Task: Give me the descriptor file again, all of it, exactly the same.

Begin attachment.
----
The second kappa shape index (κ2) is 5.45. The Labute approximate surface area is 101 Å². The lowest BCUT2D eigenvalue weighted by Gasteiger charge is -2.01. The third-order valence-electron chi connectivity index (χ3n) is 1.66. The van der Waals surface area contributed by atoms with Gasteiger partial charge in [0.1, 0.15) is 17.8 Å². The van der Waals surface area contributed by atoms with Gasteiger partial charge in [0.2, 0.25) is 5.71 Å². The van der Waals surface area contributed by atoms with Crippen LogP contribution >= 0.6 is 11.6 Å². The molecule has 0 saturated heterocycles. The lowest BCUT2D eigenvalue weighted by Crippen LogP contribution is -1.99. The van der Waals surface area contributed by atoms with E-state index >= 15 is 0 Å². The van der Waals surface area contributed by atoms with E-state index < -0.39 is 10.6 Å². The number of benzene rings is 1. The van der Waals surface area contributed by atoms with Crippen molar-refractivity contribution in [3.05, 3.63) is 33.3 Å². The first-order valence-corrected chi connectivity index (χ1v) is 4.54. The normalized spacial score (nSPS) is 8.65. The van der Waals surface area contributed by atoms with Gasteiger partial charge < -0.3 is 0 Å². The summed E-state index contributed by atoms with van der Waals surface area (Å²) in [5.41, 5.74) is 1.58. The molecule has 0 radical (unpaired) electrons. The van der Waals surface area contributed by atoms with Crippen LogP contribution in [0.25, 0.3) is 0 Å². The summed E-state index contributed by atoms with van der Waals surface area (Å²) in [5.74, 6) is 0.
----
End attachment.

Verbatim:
The second kappa shape index (κ2) is 5.45. The Labute approximate surface area is 101 Å². The lowest BCUT2D eigenvalue weighted by Gasteiger charge is -2.01. The third-order valence-electron chi connectivity index (χ3n) is 1.66. The van der Waals surface area contributed by atoms with Gasteiger partial charge in [0.1, 0.15) is 17.8 Å². The van der Waals surface area contributed by atoms with Gasteiger partial charge in [0.2, 0.25) is 5.71 Å². The van der Waals surface area contributed by atoms with Crippen LogP contribution >= 0.6 is 11.6 Å². The molecule has 0 saturated heterocycles. The lowest BCUT2D eigenvalue weighted by Crippen LogP contribution is -1.99. The van der Waals surface area contributed by atoms with E-state index >= 15 is 0 Å². The van der Waals surface area contributed by atoms with E-state index < -0.39 is 10.6 Å². The number of benzene rings is 1. The van der Waals surface area contributed by atoms with Crippen molar-refractivity contribution in [3.05, 3.63) is 33.3 Å². The first-order valence-corrected chi connectivity index (χ1v) is 4.54. The normalized spacial score (nSPS) is 8.65. The van der Waals surface area contributed by atoms with Gasteiger partial charge < -0.3 is 0 Å². The summed E-state index contributed by atoms with van der Waals surface area (Å²) in [5.41, 5.74) is 1.58. The molecule has 0 radical (unpaired) electrons. The van der Waals surface area contributed by atoms with Crippen LogP contribution in [0.25, 0.3) is 0 Å². The summed E-state index contributed by atoms with van der Waals surface area (Å²) in [5.74, 6) is 0.